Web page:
In recent discussions and cussing here at Better Burque about safety and bike infrastructure around town, the topic of roundabouts and traffic circles, naturally, has come up. Are these treatments safer than red lights and two/four-way stops?
Keeping in mind that large roundabouts (think Yale just north of Lomas in the UNM campus area) are quite different than traffic circles (think Silver at Cornell), “conventional wisdom,” such as that expressed in this National Highways Traffic Safety Administration newsletter, considers both roundabout and traffic circles more safe than other alternatives.
But a BB reader recently passed along this study from the October 2013 issue of the journal Injury Prevention that found higher rates of bike injuries at smaller traffic circles.
Traffic circles were more hazardous than all other intersection types (traffic lights, two-way stops, four-way stops and uncontrolled intersections). All traffic circles were in Vancouver, at intersections of two local streets (intersections that were otherwise found to be very safe). In Vancouver, local street traffic circles are small (approximately 6–8 m in diameter; figure 4) unlike major street roundabouts common in Europe. Comparisons are difficult because of the size difference, but other studies have shown that large roundabouts (∼30 m in diameter) reduce injury risk for motor vehicle occupants and this has fostered interest in this intersection design.18 19 Despite the reduced risk for motor vehicles at roundabouts, studies of cyclists have found increased risks.20–22 Brüde and Larsson23 showed that roundabouts with radii greater than 10 m were safer than smaller circles. Daniels et al21 and Schoon and Van Minnen19 showed reductions in roundabout risks for cyclists when there were lanes physically separated from motor vehicles. The increased risk to cyclists associated with traffic circles and roundabouts could relate to the large number of associated ‘conflict points’.24 In our study, the two main types of crashes at traffic circles were with motor vehicles (n=8), because the cyclist was not seen, or were single cyclist crashes (n=9), resulting from interactions with the infrastructure (e.g., hitting the curb, sliding on the sharp turn).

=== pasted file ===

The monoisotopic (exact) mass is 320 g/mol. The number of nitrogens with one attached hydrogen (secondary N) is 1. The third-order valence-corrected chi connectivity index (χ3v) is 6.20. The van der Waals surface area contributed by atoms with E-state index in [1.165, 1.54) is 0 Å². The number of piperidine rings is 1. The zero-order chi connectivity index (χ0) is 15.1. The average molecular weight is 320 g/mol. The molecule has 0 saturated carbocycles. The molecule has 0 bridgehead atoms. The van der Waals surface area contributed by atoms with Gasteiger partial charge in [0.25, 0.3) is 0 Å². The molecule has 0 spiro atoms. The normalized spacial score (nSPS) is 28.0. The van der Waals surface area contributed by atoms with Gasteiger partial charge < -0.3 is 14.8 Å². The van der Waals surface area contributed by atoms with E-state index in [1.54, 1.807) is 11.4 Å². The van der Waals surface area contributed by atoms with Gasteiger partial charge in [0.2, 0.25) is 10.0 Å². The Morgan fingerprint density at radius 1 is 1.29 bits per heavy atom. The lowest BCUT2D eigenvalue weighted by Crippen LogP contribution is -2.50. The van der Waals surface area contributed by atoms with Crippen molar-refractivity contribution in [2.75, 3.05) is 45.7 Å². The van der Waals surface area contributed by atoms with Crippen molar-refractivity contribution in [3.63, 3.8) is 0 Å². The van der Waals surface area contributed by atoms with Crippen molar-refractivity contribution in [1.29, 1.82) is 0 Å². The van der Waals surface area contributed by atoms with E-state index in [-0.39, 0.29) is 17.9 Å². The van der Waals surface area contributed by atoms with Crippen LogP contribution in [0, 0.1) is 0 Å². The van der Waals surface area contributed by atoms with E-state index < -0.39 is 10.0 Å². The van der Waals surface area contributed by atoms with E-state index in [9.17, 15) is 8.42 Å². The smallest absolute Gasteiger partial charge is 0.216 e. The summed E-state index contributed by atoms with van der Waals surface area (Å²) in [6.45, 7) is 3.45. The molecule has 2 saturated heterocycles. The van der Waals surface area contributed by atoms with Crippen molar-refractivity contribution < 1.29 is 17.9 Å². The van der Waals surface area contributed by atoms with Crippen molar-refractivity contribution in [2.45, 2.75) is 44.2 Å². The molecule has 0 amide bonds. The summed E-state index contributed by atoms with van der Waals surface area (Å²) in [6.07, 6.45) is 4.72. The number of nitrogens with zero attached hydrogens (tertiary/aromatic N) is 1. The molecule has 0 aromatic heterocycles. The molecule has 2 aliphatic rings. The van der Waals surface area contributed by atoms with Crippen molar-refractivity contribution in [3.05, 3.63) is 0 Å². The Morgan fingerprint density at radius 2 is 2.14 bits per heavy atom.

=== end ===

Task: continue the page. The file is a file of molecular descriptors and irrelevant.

By the way, the citation links above seem to work, if you’re interested in finding out more.
What to take from this study? As with all science, more such studies are always welcome and almost always needed, but the findings here once again raise the possibility of a divergence, once again, between what looks safer and what actually is safer. Perception and psychology plays such an interesting role throughout human life, including our choices of which route to take while on our bikes.
Graphic/photo from the 2013 study